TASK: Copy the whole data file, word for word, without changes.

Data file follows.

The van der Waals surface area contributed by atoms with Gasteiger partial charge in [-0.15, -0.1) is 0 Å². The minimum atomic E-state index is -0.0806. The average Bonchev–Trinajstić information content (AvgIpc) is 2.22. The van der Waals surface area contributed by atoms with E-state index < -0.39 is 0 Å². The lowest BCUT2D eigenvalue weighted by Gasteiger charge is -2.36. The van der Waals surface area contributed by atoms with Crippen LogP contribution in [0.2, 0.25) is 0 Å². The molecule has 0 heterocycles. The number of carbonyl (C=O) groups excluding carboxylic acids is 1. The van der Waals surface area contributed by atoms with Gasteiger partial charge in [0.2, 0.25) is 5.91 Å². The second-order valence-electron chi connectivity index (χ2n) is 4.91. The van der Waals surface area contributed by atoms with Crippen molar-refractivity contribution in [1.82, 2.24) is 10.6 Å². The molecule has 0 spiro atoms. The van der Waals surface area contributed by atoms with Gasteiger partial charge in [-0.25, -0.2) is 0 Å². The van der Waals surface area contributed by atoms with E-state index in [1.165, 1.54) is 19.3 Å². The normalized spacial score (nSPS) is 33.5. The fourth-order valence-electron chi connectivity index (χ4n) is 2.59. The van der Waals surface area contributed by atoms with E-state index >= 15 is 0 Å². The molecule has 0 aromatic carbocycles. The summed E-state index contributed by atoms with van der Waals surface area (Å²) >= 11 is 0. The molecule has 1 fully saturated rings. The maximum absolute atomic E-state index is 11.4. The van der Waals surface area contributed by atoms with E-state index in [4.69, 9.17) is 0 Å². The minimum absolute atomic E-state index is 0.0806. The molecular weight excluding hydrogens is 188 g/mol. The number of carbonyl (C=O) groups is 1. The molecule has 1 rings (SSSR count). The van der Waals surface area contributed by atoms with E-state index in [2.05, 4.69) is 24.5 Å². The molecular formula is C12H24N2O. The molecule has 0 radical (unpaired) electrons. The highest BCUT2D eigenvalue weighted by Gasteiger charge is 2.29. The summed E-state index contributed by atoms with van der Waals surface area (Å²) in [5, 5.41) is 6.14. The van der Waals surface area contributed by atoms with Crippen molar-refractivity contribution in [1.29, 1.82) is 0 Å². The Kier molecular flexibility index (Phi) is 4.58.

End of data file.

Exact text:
The van der Waals surface area contributed by atoms with Gasteiger partial charge in [-0.15, -0.1) is 0 Å². The minimum atomic E-state index is -0.0806. The average Bonchev–Trinajstić information content (AvgIpc) is 2.22. The van der Waals surface area contributed by atoms with E-state index < -0.39 is 0 Å². The lowest BCUT2D eigenvalue weighted by Gasteiger charge is -2.36. The van der Waals surface area contributed by atoms with Crippen LogP contribution in [0.2, 0.25) is 0 Å². The molecule has 0 heterocycles. The number of carbonyl (C=O) groups excluding carboxylic acids is 1. The van der Waals surface area contributed by atoms with Gasteiger partial charge in [0.2, 0.25) is 5.91 Å². The second-order valence-electron chi connectivity index (χ2n) is 4.91. The van der Waals surface area contributed by atoms with Crippen molar-refractivity contribution in [1.82, 2.24) is 10.6 Å². The molecule has 0 spiro atoms. The van der Waals surface area contributed by atoms with Gasteiger partial charge in [-0.25, -0.2) is 0 Å². The van der Waals surface area contributed by atoms with E-state index in [1.165, 1.54) is 19.3 Å². The normalized spacial score (nSPS) is 33.5. The fourth-order valence-electron chi connectivity index (χ4n) is 2.59. The van der Waals surface area contributed by atoms with E-state index >= 15 is 0 Å². The molecule has 0 aromatic carbocycles. The summed E-state index contributed by atoms with van der Waals surface area (Å²) >= 11 is 0. The molecule has 1 fully saturated rings. The maximum absolute atomic E-state index is 11.4. The van der Waals surface area contributed by atoms with E-state index in [4.69, 9.17) is 0 Å². The minimum absolute atomic E-state index is 0.0806. The molecular weight excluding hydrogens is 188 g/mol. The number of carbonyl (C=O) groups is 1. The molecule has 1 rings (SSSR count). The van der Waals surface area contributed by atoms with E-state index in [2.05, 4.69) is 24.5 Å². The molecular formula is C12H24N2O. The molecule has 0 radical (unpaired) electrons. The highest BCUT2D eigenvalue weighted by Gasteiger charge is 2.29. The summed E-state index contributed by atoms with van der Waals surface area (Å²) in [5, 5.41) is 6.14. The van der Waals surface area contributed by atoms with Crippen molar-refractivity contribution in [1.29, 1.82) is 0 Å². The Kier molecular flexibility index (Phi) is 4.58.